The Rev. Jesse Jackson, seeking to assure that he and his political agenda are not dismissed at this month's Democratic National Convention, announced Saturday that he will force convention delegates to vote on 12 controversial issues that he has advocated.
The minority planks, which Jackson had sought unsuccessfully to have included in the platform approved last weekend by a party committee in Denver, range from freezing military spending and raising taxes of the wealthy to pledging no first use of nuclear weapons.
Some Issues Sensitive
Some, such as a tax increase, are points on which the party is particularly sensitive. When 1984 nominee Walter F. Mondale supported a tax hike, he was pummeled on the issue by Republicans.
Other issues that Jackson is pressing involve large new commitments to social spending and budgeting less for defense, which are also areas where Republicans have attacked Democrats in the past.
Jackson dismissed suggestions that, at a time when the party is seeking to surround its presidential nomination of Massachusetts Gov. Michael S. Dukakis with a show of unity, his move could be seen as divisiveness.
"That's an unfair accusation. It's expansiveness," he said. "We grow through debate and deliberation.
"We can have unity without uniformity," Jackson added. "And in this process, we win some issues and we lose some. We inform and inspire the whole convention as well as the nation."
Jackson's chances of winning on any of the issues are slim. He will control roughly 1,100 delegates at the convention--about 1,000 less than Dukakis.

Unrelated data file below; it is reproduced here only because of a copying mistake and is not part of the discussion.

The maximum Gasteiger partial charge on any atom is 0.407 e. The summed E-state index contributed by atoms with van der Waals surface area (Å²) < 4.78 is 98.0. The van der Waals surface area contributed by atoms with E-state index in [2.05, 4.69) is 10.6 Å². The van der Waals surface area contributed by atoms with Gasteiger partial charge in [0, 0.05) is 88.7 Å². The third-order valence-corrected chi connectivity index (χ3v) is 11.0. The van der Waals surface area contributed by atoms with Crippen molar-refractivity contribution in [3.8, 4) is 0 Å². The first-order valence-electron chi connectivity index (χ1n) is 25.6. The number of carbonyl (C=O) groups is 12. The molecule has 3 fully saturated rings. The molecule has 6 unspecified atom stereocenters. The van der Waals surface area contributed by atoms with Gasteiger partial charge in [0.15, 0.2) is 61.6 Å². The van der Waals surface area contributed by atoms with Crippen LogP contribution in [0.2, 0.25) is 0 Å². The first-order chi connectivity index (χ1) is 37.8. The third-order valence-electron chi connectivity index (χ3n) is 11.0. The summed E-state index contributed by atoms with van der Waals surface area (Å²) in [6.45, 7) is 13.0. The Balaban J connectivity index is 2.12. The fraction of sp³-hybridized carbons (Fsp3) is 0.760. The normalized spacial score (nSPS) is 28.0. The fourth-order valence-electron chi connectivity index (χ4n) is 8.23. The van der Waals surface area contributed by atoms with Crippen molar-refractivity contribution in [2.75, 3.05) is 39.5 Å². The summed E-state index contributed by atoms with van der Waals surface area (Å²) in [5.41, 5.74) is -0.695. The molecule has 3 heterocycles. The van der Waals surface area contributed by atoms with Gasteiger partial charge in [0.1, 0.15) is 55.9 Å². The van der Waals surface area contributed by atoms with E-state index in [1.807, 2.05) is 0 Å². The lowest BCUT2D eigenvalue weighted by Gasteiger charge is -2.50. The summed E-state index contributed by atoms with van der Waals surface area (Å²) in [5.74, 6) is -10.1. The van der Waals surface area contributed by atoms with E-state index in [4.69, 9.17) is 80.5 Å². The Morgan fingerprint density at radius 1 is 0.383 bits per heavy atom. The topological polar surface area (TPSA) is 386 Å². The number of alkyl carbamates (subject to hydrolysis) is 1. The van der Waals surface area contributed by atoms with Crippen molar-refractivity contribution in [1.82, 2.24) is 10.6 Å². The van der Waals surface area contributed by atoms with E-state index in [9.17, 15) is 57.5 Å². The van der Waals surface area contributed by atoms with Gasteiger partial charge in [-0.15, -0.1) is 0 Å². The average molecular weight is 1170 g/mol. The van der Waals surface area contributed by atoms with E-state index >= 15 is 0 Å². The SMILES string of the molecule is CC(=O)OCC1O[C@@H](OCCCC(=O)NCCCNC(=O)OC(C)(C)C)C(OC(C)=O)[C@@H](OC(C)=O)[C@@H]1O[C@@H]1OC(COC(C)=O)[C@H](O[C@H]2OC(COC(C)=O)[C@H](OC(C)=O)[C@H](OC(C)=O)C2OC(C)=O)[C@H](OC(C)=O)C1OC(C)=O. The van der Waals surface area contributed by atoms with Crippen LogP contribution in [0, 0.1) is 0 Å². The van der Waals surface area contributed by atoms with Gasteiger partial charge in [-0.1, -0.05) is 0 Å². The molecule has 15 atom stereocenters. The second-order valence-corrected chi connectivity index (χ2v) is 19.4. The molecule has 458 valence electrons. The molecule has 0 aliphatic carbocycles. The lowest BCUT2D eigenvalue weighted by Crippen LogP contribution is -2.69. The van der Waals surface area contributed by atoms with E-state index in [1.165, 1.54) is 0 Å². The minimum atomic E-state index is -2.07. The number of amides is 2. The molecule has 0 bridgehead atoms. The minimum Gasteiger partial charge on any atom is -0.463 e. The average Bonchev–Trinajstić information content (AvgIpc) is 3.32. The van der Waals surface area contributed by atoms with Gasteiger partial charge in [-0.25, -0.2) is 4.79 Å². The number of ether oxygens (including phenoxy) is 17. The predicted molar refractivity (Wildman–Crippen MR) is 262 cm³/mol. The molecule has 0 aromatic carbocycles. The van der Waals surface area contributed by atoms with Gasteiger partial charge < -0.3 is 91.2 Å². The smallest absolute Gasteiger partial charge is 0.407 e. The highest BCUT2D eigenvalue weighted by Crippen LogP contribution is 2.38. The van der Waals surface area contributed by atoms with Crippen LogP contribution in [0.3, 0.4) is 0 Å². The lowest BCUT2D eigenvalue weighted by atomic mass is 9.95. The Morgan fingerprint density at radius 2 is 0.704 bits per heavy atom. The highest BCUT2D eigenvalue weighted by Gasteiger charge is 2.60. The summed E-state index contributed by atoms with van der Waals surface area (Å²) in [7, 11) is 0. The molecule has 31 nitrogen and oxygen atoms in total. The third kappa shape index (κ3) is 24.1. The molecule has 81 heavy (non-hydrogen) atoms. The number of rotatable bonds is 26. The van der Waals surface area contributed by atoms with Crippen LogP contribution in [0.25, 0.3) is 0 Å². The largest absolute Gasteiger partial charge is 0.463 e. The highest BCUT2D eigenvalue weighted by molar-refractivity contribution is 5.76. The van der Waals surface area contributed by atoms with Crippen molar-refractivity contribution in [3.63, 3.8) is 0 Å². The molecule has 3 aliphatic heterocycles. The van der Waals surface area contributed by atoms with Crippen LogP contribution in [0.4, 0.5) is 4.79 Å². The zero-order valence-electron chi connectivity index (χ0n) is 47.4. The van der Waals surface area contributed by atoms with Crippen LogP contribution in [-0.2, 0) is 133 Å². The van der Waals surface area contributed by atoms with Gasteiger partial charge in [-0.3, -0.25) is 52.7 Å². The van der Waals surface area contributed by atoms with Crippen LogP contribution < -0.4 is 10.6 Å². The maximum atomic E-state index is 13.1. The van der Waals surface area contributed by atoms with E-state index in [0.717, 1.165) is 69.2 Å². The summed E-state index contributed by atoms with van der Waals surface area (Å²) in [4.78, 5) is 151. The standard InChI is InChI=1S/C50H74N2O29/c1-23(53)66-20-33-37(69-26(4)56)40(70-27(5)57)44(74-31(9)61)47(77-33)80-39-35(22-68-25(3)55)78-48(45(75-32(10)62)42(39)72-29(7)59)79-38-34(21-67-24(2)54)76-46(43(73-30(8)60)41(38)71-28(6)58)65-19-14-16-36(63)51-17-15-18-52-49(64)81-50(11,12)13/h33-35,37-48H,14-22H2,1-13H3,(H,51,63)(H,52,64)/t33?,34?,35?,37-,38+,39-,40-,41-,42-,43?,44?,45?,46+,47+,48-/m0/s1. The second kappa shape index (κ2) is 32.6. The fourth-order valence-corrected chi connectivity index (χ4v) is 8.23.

Success Not Considered
Asked whether the campaign expects to prevail on any of the votes, Ron Brown, Jackson's convention manager, said: "That wasn't part of the consideration" in deciding whether to press the issues.
California Assembly Speaker Willie Brown, the campaign's national chairman, said the minority planks span "the entire Jackson agenda. . . . That agenda must run its full course."
Jackson announced his plans at a news conference at his home here, after he met with a small group of his closest advisers.
He added that he has had no indication that his meeting with Dukakis in Boston on Monday will be anything more than "a social evening." The two candidates and their wives plan to dine together and attend a Boston Pops concert.
Not Expected Choice
There has been some speculation that Dukakis may inform Jackson of his decision regarding a running mate. Although Jackson has repeatedly insisted that he has "earned consideration" for the second spot on the ticket, he is not expected to be Dukakis' choice.
Although the party platform often does not have much concrete significance--it may easily be ignored if a candidate chooses to do so once in office--it takes on enormous symbolism as the party's effort to let voters know the principles for which it stands.
Jackson initially had sought a platform far more detailed than the relatively brief, thematic document approved by the platform committee last week.
Among the other issues that Jackson will take to the convention floor are: doubling education spending, pledging continued full funding of welfare and preschool education programs, expanding government-provided health care, imposing a unilateral moratorium on testing of nuclear warheads and missile flights and calling for Palestinian self-determination.